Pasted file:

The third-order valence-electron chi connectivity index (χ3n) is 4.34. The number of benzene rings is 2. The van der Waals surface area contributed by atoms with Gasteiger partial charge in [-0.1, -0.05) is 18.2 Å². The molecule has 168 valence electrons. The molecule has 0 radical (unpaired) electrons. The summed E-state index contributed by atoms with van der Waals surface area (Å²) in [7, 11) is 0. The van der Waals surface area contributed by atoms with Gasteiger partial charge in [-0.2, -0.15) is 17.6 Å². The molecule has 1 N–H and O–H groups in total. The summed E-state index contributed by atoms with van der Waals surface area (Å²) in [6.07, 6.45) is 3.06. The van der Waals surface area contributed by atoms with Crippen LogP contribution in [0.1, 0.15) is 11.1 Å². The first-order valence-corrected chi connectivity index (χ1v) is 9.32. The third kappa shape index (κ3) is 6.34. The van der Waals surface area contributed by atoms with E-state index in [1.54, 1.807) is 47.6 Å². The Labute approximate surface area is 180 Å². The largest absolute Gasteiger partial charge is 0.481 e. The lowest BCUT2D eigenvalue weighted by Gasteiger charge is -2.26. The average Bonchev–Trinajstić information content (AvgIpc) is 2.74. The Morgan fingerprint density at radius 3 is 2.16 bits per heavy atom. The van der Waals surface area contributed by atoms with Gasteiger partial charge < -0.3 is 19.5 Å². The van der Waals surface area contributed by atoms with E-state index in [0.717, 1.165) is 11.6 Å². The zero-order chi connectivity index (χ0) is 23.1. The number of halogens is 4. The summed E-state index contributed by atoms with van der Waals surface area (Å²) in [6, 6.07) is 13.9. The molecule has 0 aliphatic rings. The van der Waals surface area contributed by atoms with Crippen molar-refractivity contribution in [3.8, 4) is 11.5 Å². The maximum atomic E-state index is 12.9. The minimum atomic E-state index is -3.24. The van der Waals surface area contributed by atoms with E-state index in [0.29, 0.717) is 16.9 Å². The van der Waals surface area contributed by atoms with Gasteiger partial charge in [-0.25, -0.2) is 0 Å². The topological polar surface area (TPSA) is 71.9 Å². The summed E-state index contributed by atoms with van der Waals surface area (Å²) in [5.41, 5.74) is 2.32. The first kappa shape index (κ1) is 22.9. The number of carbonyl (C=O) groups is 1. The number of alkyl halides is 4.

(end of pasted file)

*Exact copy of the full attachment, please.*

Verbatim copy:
The third-order valence-electron chi connectivity index (χ3n) is 4.34. The number of benzene rings is 2. The van der Waals surface area contributed by atoms with Gasteiger partial charge in [-0.1, -0.05) is 18.2 Å². The molecule has 168 valence electrons. The molecule has 0 radical (unpaired) electrons. The summed E-state index contributed by atoms with van der Waals surface area (Å²) in [7, 11) is 0. The van der Waals surface area contributed by atoms with Gasteiger partial charge in [-0.2, -0.15) is 17.6 Å². The molecule has 1 N–H and O–H groups in total. The summed E-state index contributed by atoms with van der Waals surface area (Å²) in [6.07, 6.45) is 3.06. The van der Waals surface area contributed by atoms with Crippen LogP contribution in [0.1, 0.15) is 11.1 Å². The first-order valence-corrected chi connectivity index (χ1v) is 9.32. The third kappa shape index (κ3) is 6.34. The van der Waals surface area contributed by atoms with E-state index in [1.54, 1.807) is 47.6 Å². The Labute approximate surface area is 180 Å². The largest absolute Gasteiger partial charge is 0.481 e. The lowest BCUT2D eigenvalue weighted by Gasteiger charge is -2.26. The average Bonchev–Trinajstić information content (AvgIpc) is 2.74. The Morgan fingerprint density at radius 3 is 2.16 bits per heavy atom. The van der Waals surface area contributed by atoms with Gasteiger partial charge < -0.3 is 19.5 Å². The van der Waals surface area contributed by atoms with E-state index in [0.717, 1.165) is 11.6 Å². The zero-order chi connectivity index (χ0) is 23.1. The number of halogens is 4. The summed E-state index contributed by atoms with van der Waals surface area (Å²) in [6, 6.07) is 13.9. The molecule has 0 aliphatic rings. The van der Waals surface area contributed by atoms with Crippen molar-refractivity contribution in [3.8, 4) is 11.5 Å². The maximum atomic E-state index is 12.9. The minimum atomic E-state index is -3.24. The van der Waals surface area contributed by atoms with E-state index in [0.29, 0.717) is 16.9 Å². The van der Waals surface area contributed by atoms with Gasteiger partial charge in [-0.25, -0.2) is 0 Å². The topological polar surface area (TPSA) is 71.9 Å². The summed E-state index contributed by atoms with van der Waals surface area (Å²) in [5.41, 5.74) is 2.32. The first kappa shape index (κ1) is 22.9. The number of carbonyl (C=O) groups is 1. The number of alkyl halides is 4.